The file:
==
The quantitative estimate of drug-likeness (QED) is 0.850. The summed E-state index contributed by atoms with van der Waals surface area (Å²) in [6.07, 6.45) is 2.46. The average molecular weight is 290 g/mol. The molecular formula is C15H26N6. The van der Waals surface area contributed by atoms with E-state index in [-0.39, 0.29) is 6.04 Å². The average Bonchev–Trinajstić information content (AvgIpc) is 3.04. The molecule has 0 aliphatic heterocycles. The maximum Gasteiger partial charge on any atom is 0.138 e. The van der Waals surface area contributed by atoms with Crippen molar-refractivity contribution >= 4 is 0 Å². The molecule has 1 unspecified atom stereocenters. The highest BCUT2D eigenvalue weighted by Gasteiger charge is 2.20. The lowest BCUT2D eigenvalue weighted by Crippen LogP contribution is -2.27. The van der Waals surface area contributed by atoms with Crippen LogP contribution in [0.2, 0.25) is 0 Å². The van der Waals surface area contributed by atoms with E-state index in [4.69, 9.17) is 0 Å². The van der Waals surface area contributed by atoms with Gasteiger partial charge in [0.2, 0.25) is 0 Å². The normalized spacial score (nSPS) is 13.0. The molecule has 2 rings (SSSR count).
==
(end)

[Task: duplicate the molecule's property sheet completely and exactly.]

The quantitative estimate of drug-likeness (QED) is 0.850. The summed E-state index contributed by atoms with van der Waals surface area (Å²) in [6.07, 6.45) is 2.46. The average molecular weight is 290 g/mol. The molecular formula is C15H26N6. The van der Waals surface area contributed by atoms with E-state index in [-0.39, 0.29) is 6.04 Å². The average Bonchev–Trinajstić information content (AvgIpc) is 3.04. The molecule has 0 aliphatic heterocycles. The maximum Gasteiger partial charge on any atom is 0.138 e. The van der Waals surface area contributed by atoms with Crippen molar-refractivity contribution >= 4 is 0 Å². The molecule has 1 unspecified atom stereocenters. The highest BCUT2D eigenvalue weighted by Gasteiger charge is 2.20. The lowest BCUT2D eigenvalue weighted by Crippen LogP contribution is -2.27. The van der Waals surface area contributed by atoms with Crippen LogP contribution in [0.2, 0.25) is 0 Å². The van der Waals surface area contributed by atoms with E-state index in [4.69, 9.17) is 0 Å². The van der Waals surface area contributed by atoms with Gasteiger partial charge in [0.2, 0.25) is 0 Å². The normalized spacial score (nSPS) is 13.0. The molecule has 2 rings (SSSR count).